Part 155- My failed attempt to convince my dad…

During a three day weekend, what is the one thing you want to do? Rest, and not do any work. And that is exactly what I wanted to do. Since it’s the end of the first semester, and a three day weekend, it was the perfect opportunity to not do much and just relax. And maybe even get out of writing a blog this week.

                                                 

Methods to have your parents agree with you ( and let you take a break from writing a post this week): 

  • Homework excuse

This is the first one that came to my mind. As much as this excuse may possibly work, it really just makes things worse. All I’m doing is giving myself more work and another thing I don’t want to do. Plus, parents will then be making sure you are doing your work, and then you will absolutely HAVE to do it. So, no.

  • Trading/Negotiation

Similar to the first one, but different. Instead of saying you have homework, try a negotiation. “If you let me not do any work for this break, I’ll work extra hard for the next semester. This break will let me clear my mind and loosen up. That way I can focus and work harder when school starts again.” Or, “If you buy me a new iPad, I’ll take digital notes which will be more organized. That way I can study better and do really well on tests.”

  • Tired/Resting or Pitying

“It’s a three-day-weekend, the end of the first semester, and I’m exhausted after all those tests. Can I please have a pass this week and not have to write a post? ” The resting excuse seems the least likely to be accepted, but it can work. If not, then try getting on their soft side. Exaggerate a little, not too much, in order to emphasize the importance of getting out of the work. Also, don’t lie. Don’t make up things that never happened to back your claims. That will only make it more unlikely to get your way. Use things that have happened, but add onto them. “Resting is really necessary for me this three day weekend. As soon as school starts, I’ll have even more work and I’ll get really stressed again. I won't be able to sleep as much with all the assignments, and that extra day off will help me catch up on that missing sleep. Please??” Okay, maybe that’s a little too…cheesy, but you get the point. Highlight the key points where parents get soft on: seeing you work so hard, staying up really late, pushing yourself, etc. ( This is actually an excuse I’ve never used before. I’ve always thought of it, but I’ve never done it- not that I know of at least. )

  • Comparing

Compare it with something bigger to make it seem like something that can easily be said yes to. Compare with something of higher value, and then with what you want. Casually bring it into conversation, and then after some time ask them about what you want. They’ll be forced to compare it to the item with a greater amount, and are more likely to say yes.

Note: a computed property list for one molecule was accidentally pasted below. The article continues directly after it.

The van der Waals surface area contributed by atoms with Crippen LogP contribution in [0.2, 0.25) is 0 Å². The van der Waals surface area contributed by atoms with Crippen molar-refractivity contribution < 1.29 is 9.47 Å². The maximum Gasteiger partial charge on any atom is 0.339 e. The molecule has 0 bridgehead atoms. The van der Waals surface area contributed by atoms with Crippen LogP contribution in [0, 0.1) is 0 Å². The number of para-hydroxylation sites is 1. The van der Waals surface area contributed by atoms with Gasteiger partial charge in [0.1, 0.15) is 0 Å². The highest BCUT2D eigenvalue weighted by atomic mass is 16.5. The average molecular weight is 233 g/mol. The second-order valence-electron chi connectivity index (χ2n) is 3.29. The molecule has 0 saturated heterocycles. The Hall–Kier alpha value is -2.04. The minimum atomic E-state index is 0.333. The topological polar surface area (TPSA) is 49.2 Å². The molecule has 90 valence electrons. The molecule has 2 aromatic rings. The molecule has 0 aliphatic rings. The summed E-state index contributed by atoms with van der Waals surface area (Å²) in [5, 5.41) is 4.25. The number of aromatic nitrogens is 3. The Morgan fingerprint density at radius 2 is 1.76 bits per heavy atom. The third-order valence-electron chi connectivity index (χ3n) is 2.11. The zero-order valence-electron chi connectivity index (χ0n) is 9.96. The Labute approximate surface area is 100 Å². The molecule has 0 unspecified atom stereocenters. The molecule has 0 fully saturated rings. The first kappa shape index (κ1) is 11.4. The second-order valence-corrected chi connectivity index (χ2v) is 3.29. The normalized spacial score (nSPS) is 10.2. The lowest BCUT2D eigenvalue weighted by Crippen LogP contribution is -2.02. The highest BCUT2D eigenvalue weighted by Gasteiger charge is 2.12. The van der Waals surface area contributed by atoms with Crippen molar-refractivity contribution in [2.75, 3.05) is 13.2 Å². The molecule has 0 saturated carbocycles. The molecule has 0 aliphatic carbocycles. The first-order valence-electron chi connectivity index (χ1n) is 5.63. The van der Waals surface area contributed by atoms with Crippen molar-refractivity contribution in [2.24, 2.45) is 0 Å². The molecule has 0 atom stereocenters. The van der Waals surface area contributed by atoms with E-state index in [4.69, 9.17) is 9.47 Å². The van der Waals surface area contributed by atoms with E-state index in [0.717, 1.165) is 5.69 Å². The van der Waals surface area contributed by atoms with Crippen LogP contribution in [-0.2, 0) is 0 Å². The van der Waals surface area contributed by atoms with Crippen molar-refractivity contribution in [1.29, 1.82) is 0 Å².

• Making the effort

This excuse needs some extra time put in. For me, when I want something my parents will usually decide based on my behavior or how well I’ve been doing in school. Based on this, I know that if I want something, I should put in a little extra effort so that when the time to ask them comes, their judgement will be slightly more lenient towards the answer I want. This one and the previous excuse may not go with getting out of doing something, but they could work if you want something. This could also work with the resting excuse. You could bring up those moments where you really pushed yourself to achieve something really good and how this break is a reward and boost for you.

  • Being honest

No matter what way you convince your parents, be honest. Or even just deadpan it without even trying to convince them. One, it’s safer. Instead of trying to butter them up, tell them what you want. Of course, not when they’re in a bad mood or at the wrong time. Time it right, and ask them. If you butter them up, they’ll immediately know something is up and you want something. Add some sugar, but not too much. Two, it shows how much you want it. Tell them clearly what you want and why you want it. With a solid reason of course. You can even give several options/negotiations as well. This way makes it easier for your parents and yourself to know what you want. Also, don’t get upset if they say no. Accept it, and know that it was worth it to try. If you didn’t, you wouldn’t have known what their final answer would have been. Who knows. Maybe by seeing how accepting you are towards their answer, it could change their mind.

“ Is it okay if I just skip writing this week’s post? I know that it’s a weekly thing, but I really just don’t feel like writing one this week. I was hoping, since it’s the long weekend, I could just relax and not do anything until school starts again.”

Also, note that if there’s a negotiation, keep the promise. It’ll show that you really do care about what you receive, and next time you want something, they’ll most likely be likely to say yes. MAYBE.
I also want to put this out. Parents do want kids to want things. They want to make you feel that you appreciate and deserve what you get, and will look for opportunities to make your life better. The only part you need to do is ask. Ask the right way, and you will be rewarded.

Ha. Well this is awkward. I got tricked into writing a post this week. As you can tell, I ended up being unsuccessful with my reasons. Not only did I have to write a blog, but I also had to write one on how my fate ended up being this way. That’s okay though. At least I was able to come up with 5 other ways to hopefully convince my dad next time.


0 Comments:

Post a Comment